A similar theme is taken up by the New York suit. It accuses LaPierre and three members of his top team of creating a “culture of self-dealing, mismanagement and negligent oversight at the NRA that was illegal, oppressive and fraudulent”.
Such financial impropriety contributed to total losses to the NRA of an astonishing $64m, the prosecutors allege. Hundreds of thousands of dollars of charitable money went on private jet trips for LaPierre and his family, at least eight trips to the Bahamas over three years costing more than $500,000, and use of a 107ft yacht owned by an NRA vendor.
The CEO also allegedly went on an African safari, all expenses paid, and spent almost $4m on luxury limousines in the past two years alone. The suit says he negotiated without board approval a post-employment contract in which the NRA would pay him $1m a year for the rest of his life after he retires or steps down – a package worth $17m.
In its counter-suit, the NRA claims that the New York attorney general was trying “to silence the NRA’s advocacy and neutralize it as an opposing political force”. In his letter to NRA members following release of the legal action, LaPierre said: “The NRA is well governed, financially solvent, and committed to good governance.”
Responding to Dell’Aquila’s lawsuit, the NRA has argued that as a member of the group he has no standing to sue and has asked a federal judge to dismiss the case. A ruling on the motion could come any day.
But for now there’s no stopping Dell’Aquila. He is apoplectic above all about the post-employment contract, contrasting its largesse to the meagre incomes of many of the NRA’s members.
“I mean, how does Wayne have a $17m contract after he leaves the NRA? On top of the close to $2m he earns a year with stock and everything like that? Two million dollars to run a non-profit? You gotta be kidding me.”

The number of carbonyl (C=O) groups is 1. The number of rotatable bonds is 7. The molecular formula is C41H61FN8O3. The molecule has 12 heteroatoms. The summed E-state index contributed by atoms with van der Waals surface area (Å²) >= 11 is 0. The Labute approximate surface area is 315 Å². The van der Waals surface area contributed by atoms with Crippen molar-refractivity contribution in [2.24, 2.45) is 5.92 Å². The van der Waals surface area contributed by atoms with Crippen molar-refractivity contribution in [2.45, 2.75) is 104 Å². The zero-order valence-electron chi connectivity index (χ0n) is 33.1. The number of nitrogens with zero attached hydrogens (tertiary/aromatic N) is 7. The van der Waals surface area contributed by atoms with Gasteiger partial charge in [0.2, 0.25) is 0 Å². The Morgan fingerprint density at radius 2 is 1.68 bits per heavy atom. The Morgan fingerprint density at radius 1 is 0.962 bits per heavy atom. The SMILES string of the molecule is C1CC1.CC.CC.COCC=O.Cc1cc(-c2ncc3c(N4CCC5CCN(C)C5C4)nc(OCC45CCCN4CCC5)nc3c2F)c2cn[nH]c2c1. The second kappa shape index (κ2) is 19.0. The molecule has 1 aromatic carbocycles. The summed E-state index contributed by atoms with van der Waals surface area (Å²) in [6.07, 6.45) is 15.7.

Dell’Aquila began his investigation into NRA dealings two years ago. It started simply enough, with him asking himself where his $100,000 donation was going yet finding it hard to get satisfactory answers.
Then he noticed how decision-making within the NRA was tightly controlled around LaPierre and his top team. “I started to see cliques. The NRA’s inner circle is very cliquish. That’s one thing if you are doing a good job, but then I started to see money unaccounted for, wasteful spending.”
Dell’Aquila began to see LaPierre as a king figure. “He thinks he is above the law. He’s been in charge for 30 years. Presidents and their administrations come and go, but he stays. He’s not accountable and he gets away with it – I just think it’s gone to his head.”
Dell’Aquila spent an intense year working around the clock, putting questions to the chief executive and the board but rarely getting answers back. Employees, he said, began privately coming to him with inside information.
If he has criticisms of LaPierre, he reserves his biggest complaints for the board of directors who have remained overwhelmingly loyal to the NRA leadership despite mounting evidence of alleged malpractice. “Wayne couldn’t have done all this stuff – the trips to the Bahamas, the special security, the suits, the private jets – without the board. They have financial oversight, they can demand documents. They could convene a vote and get Wayne out, so why don’t they?”
Over the past 20 years, the NRA has created a mythology around itself that portrays it as an unassailable, united, unstoppable force at the heart of conservative America. But as the edifice begins to crumble, voices like that of Dell’Aquila – coming from the inside – are finally beginning to be heard.
For his part, he hopes that his class action will prevail and that on the back of it the $64m will be repaid, the current board will be replaced, and that a new NRA will emerge from the ashes. He believes one other thing must happen – LaPierre must be forced out.
“I’m not pro-Wayne, I’m not negative-Wayne. I’m objective Wayne,” he said. “For the good of the NRA – Wayne must go.”